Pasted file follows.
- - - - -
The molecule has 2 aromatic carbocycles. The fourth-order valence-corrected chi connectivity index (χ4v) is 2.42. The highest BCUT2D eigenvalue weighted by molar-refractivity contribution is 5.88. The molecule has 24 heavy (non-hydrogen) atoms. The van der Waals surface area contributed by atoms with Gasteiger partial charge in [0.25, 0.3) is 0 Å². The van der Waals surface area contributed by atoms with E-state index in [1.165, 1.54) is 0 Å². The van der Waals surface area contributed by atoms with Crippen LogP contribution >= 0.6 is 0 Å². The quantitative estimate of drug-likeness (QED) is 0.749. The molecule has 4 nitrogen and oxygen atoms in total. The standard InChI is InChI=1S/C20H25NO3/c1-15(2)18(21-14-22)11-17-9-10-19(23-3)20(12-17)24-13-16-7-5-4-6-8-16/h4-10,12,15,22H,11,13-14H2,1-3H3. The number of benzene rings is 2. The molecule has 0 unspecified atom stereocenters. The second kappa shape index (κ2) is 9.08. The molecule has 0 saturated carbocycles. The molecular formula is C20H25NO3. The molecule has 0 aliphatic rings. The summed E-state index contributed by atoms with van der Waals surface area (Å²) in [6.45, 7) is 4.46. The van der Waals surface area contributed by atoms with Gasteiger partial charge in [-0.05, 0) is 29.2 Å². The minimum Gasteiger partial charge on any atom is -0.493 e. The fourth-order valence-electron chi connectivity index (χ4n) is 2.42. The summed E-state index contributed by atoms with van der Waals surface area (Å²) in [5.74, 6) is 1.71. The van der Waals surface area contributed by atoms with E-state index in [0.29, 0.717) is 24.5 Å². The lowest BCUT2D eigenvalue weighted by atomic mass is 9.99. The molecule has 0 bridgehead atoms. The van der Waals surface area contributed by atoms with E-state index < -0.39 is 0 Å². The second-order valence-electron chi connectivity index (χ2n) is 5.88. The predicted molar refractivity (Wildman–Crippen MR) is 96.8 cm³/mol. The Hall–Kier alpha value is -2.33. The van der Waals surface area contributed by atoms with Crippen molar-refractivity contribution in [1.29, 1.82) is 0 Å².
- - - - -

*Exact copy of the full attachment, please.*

The molecule has 2 aromatic carbocycles. The fourth-order valence-corrected chi connectivity index (χ4v) is 2.42. The highest BCUT2D eigenvalue weighted by molar-refractivity contribution is 5.88. The molecule has 24 heavy (non-hydrogen) atoms. The van der Waals surface area contributed by atoms with Gasteiger partial charge in [0.25, 0.3) is 0 Å². The van der Waals surface area contributed by atoms with E-state index in [1.165, 1.54) is 0 Å². The van der Waals surface area contributed by atoms with Crippen LogP contribution >= 0.6 is 0 Å². The quantitative estimate of drug-likeness (QED) is 0.749. The molecule has 4 nitrogen and oxygen atoms in total. The standard InChI is InChI=1S/C20H25NO3/c1-15(2)18(21-14-22)11-17-9-10-19(23-3)20(12-17)24-13-16-7-5-4-6-8-16/h4-10,12,15,22H,11,13-14H2,1-3H3. The number of benzene rings is 2. The molecule has 0 unspecified atom stereocenters. The second kappa shape index (κ2) is 9.08. The molecule has 0 saturated carbocycles. The molecular formula is C20H25NO3. The molecule has 0 aliphatic rings. The summed E-state index contributed by atoms with van der Waals surface area (Å²) in [6.45, 7) is 4.46. The van der Waals surface area contributed by atoms with Gasteiger partial charge in [-0.05, 0) is 29.2 Å². The minimum Gasteiger partial charge on any atom is -0.493 e. The fourth-order valence-electron chi connectivity index (χ4n) is 2.42. The summed E-state index contributed by atoms with van der Waals surface area (Å²) in [5.74, 6) is 1.71. The van der Waals surface area contributed by atoms with E-state index in [0.29, 0.717) is 24.5 Å². The lowest BCUT2D eigenvalue weighted by atomic mass is 9.99. The molecule has 0 bridgehead atoms. The van der Waals surface area contributed by atoms with E-state index < -0.39 is 0 Å². The second-order valence-electron chi connectivity index (χ2n) is 5.88. The predicted molar refractivity (Wildman–Crippen MR) is 96.8 cm³/mol. The Hall–Kier alpha value is -2.33. The van der Waals surface area contributed by atoms with Crippen molar-refractivity contribution in [1.29, 1.82) is 0 Å².